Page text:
Showing the enemy, completely made from computer graphics, is one thing, showing them for extended periods of time is another. When shrouded in darkness, the creatures are very effective, when they all of a sudden become conscious and intelligent, they become utterly laughable. Why does the leader have to hold such a dorky smile the whole time? Just be menacing and non-committal; I wanted monsters devoid of humanity. Sure Smith’s Neville says they have finally lost all human qualities, but he is wrong. The fact that they have learned to fight back smartly and risk exposure to sunlight in order to catch a glimpse at him shows they have become more human. They are no longer roaming wild for blood lust, now they want to have some fun with personal vendettas. What’s more human than that?

Even then, the film could have been forgiven, but alas, it tries to tidy everything up with a nice bow on top. Much like Signs, where the minutiae of the first three-thirds of the film all of a sudden gain mystical meaning to the point of scripture—rectifying all—I Am Legend takes its slow burn and turns it into a race for the finish. It is all too quick and way too easily done. If only it was all hinted on throughout, it wouldn’t have felt so tacked on. This disappointment, however, makes me want to read my copy of the 1954 novel to see how much was changed. The credits say based on the 1971 screenplay for The Omega Man before they say based on Matheson’s book. I won’t be surprised if the ending is what was taken from the old film version, the effective character study being what was gleaned from the original source.

I Am Legend 6/10

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I have thought that Philip Pullman’s His Dark Materials Trilogy would make some very interesting films ever since I read them almost a decade ago. The fantasy and utter intrigue that they instilled in me never left my consciousness. When I heard that American Pie director Chris Weitz would be helming it, I wasn’t quite sure what to expect. I’ve seen many movies in my time to know that past work means often little when it comes to future endeavors, but I admit to enjoying the Pie movies as well as loving his third film About a Boy. With a movie like The Golden Compass, it will generally come down to the special effects and story to decide how much of a success it will be. I credit the director for taking it upon himself to adapt the story and get some wonderful talent involved. It is just unfortunate that New Line was unable to put up the money to do the trilogy all together much like their last foray into magical worlds. I say this, not because this film fails—I actually think it does quite well at telling the novel’s story—but because we may never see another in the series made.

Rarely does a movie open up with close to $30 million, $15 million more than second place at the box office, and be deemed a failure. The budget here is just too steep, and although it is gorgeous to view, that money was well spent, the recouping process may be too much to conquer for subsequent entries. As a result, the film just can’t stand up by itself. Without even the misguided decision to hold off the dark end of the book, (although it has been filmed), in order to begin a hopeful second installment, this entry really doesn’t go anywhere except for delivering exposition and character development. The novel sets up the world that is falling apart around our heroine Lyra in order for her to make the leap into parallel universes and find a way to save her people. As a result, we have two hours crammed with so many characters and so much backstory that it feels very daunting at times. I myself was fine with it, but I read the story previously. If you are unfamiliar with the tale, I can see frustration setting in quickly and never dissipating. It is a real shame because it was a good start that may never payoff with a finish.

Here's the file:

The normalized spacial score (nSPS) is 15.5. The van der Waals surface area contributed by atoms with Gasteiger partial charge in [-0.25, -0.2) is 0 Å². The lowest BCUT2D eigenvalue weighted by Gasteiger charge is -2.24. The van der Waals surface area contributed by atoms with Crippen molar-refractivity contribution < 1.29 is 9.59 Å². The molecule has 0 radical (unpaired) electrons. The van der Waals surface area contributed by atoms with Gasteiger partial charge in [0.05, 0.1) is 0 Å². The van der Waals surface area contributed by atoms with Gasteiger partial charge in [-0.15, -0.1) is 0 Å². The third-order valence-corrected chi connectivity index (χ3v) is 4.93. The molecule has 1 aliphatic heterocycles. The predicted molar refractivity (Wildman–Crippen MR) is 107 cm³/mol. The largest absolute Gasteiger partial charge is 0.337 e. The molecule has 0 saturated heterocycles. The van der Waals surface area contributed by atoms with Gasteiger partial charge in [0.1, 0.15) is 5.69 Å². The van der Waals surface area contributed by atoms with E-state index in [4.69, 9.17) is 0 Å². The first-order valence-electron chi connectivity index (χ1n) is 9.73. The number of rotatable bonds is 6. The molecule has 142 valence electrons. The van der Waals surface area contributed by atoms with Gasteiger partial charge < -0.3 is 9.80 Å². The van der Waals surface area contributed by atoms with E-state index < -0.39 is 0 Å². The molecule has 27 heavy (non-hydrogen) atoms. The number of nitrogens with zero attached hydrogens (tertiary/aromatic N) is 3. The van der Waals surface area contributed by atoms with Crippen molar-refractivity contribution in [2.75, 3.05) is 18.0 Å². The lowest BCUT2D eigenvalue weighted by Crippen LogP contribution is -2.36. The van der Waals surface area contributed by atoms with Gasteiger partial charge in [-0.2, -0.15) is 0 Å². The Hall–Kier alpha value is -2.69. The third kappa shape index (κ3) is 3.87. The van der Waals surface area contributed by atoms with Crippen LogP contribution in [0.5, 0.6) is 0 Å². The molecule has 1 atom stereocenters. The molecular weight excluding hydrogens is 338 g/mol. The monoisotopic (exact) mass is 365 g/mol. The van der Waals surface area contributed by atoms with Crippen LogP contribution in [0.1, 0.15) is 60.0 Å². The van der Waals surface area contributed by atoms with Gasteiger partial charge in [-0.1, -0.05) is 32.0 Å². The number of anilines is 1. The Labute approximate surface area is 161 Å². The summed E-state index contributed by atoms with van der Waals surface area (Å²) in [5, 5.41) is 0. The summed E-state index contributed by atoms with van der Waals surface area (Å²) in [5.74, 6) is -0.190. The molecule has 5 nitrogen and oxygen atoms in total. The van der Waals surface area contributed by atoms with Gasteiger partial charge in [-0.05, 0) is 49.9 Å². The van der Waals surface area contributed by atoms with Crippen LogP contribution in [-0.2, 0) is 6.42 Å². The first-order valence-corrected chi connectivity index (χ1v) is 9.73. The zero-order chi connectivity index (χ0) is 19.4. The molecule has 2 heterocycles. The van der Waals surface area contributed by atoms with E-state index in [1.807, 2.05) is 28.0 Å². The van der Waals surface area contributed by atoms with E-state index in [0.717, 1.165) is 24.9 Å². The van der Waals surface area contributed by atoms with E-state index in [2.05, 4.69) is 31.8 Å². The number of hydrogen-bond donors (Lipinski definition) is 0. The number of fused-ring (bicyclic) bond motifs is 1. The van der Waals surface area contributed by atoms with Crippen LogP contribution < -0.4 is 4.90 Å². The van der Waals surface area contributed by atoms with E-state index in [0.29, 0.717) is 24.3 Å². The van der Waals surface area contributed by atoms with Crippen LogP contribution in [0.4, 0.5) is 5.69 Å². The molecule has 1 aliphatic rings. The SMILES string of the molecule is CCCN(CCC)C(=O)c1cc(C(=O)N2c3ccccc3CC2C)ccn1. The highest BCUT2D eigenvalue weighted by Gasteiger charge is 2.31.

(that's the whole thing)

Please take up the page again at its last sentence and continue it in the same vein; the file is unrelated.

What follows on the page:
As a condensed adaptation, I have to give all involved a lot of credit. Everything that you need is included and it all makes sense. To a novice of this parallel earth, I would suggest a second viewing to comprehend it all, but it is in fact all there. Resulting from the almost Cliff Notes-like speed, there are many actors that receive very small screen allotments. Daniel Craig, as Lord Asriel, is virtually nonexistent except in spirit and name. By not keeping the end intact, the audience never gets the payoff as to what the man is truly capable and willing to do. This is too bad because the build up is sufficient to have created some real fireworks at the end, maybe even making those a tad lukewarm overall to anticipate what might happen next. Nicole Kidman is adequate—I hate to beat a dead horse, but she just hasn’t been the beauty or talent she was two years ago or more, and it really hurts my viewing of her—but almost too vague in her role. She is the orchestrator of what is happening with the Magisterium, but that whole subplot kind of takes a back seat to Lyra’s joining of her ragtag group of warriors.

A lot of the acting is superior in form, however. I think Eva Green is brilliant casting as the witch Serafina Pekkala, although her role is chopped to almost five total minutes on screen, and who could argue with the great voices of Ian McKellen and Ian McShane as the Ice Bears? It is Sam Elliott, though, that shows he still has the stuff to be successful. You don’t see him much anymore, but his Scoresby is flawless. Last but not least is newcomer Dakota Blue Richards as our lead. For a first-timer, she is a joy, bringing to life the fearlessness and curiosity that allows her role to be as uniquely heroic as she is. I’d love to see what she does in the next two films.